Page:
Install Eclipse Juno and the Android SDK on Ubuntu

Eclipse Juno with Android on UbuntuEclipse Juno and the latest Android SDK provide better platform integration and a bunch of new features that make Android development much smoother and more fun. The process of installing Juno and the Android SDK on [X]ubuntu is similar to installing the previous version of Eclipse and Android (steps and illustrations here) with a few small tweaks.

Update: A few people have had problems accessing installed packages after running Eclipse as root. Don’t run Eclipse as root when you’re installing packages.¬†You shouldn’t run programs as root under most circumstances, really.

This is an abbreviated version of the previous guide, geared toward installing Eclipse Juno and the Android SDK r20 instead of Eclipse Indigo and Android r18. It assumes you have the Java SDK installed already. If you don’t have Java yet, consult the previous guide first.

Steps: Installing Eclipse Juno and the Android SDK

  1. Download Eclipse Juno for Mobile Developers(torrent recommended).
  2. Download the Android SDK.
  3. Unzip Eclipse and the Android SDK into your destination directory (here, /opt).
  4. Change directory ownership to your user/group.
  5. Install desired Android SDK components.
  6. Point Eclipse to your Android SDK.

Pictures of the process and some additional details are provided in the tutorial for installing Eclipse Indigo on Ubuntu, which follows nearly identical steps.

Installing Eclipse Juno on Ubuntu

Once you have selected and downloaded the Eclipse .tgz for your architecture, move it into your installation directory and untar it (substituting <eclipse.tgz> for the Eclipse file you downloaded and <USER:USER> for your username):

Installing the Android SDK on Ubuntu

Download the Android SDK for Linux, move it to the installation directory and untar it. Once it’s finished untarring, run the android executable and select the packages you want to install. After selecting, click install and “Accept All.”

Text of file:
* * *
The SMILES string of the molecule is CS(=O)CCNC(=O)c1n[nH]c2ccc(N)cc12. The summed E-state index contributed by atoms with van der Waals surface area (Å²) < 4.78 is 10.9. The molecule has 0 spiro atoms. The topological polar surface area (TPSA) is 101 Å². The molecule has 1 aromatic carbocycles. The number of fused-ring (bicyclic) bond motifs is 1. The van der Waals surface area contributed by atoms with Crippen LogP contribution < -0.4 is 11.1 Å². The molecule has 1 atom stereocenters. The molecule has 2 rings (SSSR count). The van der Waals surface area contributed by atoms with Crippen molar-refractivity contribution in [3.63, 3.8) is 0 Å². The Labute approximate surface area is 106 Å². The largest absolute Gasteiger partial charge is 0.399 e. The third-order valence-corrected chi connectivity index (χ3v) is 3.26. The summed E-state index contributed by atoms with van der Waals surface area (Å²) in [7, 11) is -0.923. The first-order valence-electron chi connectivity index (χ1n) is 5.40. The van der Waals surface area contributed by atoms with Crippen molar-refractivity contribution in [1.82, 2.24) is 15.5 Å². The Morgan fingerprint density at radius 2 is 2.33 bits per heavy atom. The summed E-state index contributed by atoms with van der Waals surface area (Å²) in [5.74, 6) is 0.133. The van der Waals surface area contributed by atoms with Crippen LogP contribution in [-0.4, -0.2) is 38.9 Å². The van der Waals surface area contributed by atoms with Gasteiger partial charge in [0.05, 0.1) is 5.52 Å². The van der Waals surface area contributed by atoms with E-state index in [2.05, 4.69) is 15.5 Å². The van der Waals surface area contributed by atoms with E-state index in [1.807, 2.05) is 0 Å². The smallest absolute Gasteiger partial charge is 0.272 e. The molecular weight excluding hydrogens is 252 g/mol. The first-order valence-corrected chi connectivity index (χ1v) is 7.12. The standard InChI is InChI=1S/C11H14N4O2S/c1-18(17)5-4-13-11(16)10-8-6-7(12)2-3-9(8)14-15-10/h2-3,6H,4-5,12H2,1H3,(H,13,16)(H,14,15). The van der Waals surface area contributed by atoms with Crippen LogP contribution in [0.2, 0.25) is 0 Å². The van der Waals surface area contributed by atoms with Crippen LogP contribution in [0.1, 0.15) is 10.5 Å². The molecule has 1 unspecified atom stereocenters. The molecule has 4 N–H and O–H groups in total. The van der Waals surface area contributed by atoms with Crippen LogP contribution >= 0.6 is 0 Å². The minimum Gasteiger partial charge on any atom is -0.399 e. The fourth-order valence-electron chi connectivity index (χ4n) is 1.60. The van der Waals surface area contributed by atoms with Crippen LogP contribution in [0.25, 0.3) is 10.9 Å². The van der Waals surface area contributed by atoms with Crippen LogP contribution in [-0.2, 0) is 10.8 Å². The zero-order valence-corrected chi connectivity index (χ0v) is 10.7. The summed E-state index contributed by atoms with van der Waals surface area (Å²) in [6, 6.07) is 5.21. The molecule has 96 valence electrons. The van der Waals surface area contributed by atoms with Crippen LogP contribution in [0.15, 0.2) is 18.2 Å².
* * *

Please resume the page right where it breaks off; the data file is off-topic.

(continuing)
The Android SDK r20 includes optional platform tools from Motorola and HTC. I entered my MotoDev information so I could develop for my Droid 3, but I skipped on HTC.

Integrating the Android SDK with Eclipse

Once the Android SDK and Eclipse are installed and the directories are properly chowned, switch from root back to your regular username and run Eclipse. Then go to Help>Install New Software and click “Add” (Clarification: Running eclipse and installing software as root may cause problems later, as mentioned here). Name the site “Android” (or something you’ll remember) and provide the following URL:¬† https://dl-ssl.google.com/android/eclipse/. Select “Developer Tools” (and “NDK Plugins” if you’re doing NDK work) and proceed with the installation.

When the components have all installed, restart Eclipse, go to Windows>Preferences, and click Android. Enter the correct location of your SDK (/opt/android-sdk-linux for me) and click “Apply.” Test your installation with “Hello World” or one of the provided Android sample apps.

Post-installation

For convenience, I added the following line to the bottom my .profile:

It adds all of the tools (adb, android, etc.) to my PATH, so I can invoke them from anywhere without needing to type the full path to the executable. I also

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9 thoughts on “Install Eclipse Juno and the Android SDK on Ubuntu

  1. Thanks for this great article.In fact I must say “articles” because the one on Eclipse Indigo is equally very helpful to me!

  2. Pingback: Install Eclipse Juno and the Android SDK on Ubuntu » MUHAMMAD YUSRO

  3. Extremely helpful guide! Thanks very much for it. By the way, is it possible to have a physical app button to refer to on my Linux Desktop?

  4. Excellent article, easy to follow even for a Linux noob like myself! Thanks very much for taking the time and effort to provide this procedure.

  5. Thanks much, this is just clear and effective, somehow I hadn’t been able for make it work successfully in two previous attempts. Kudos!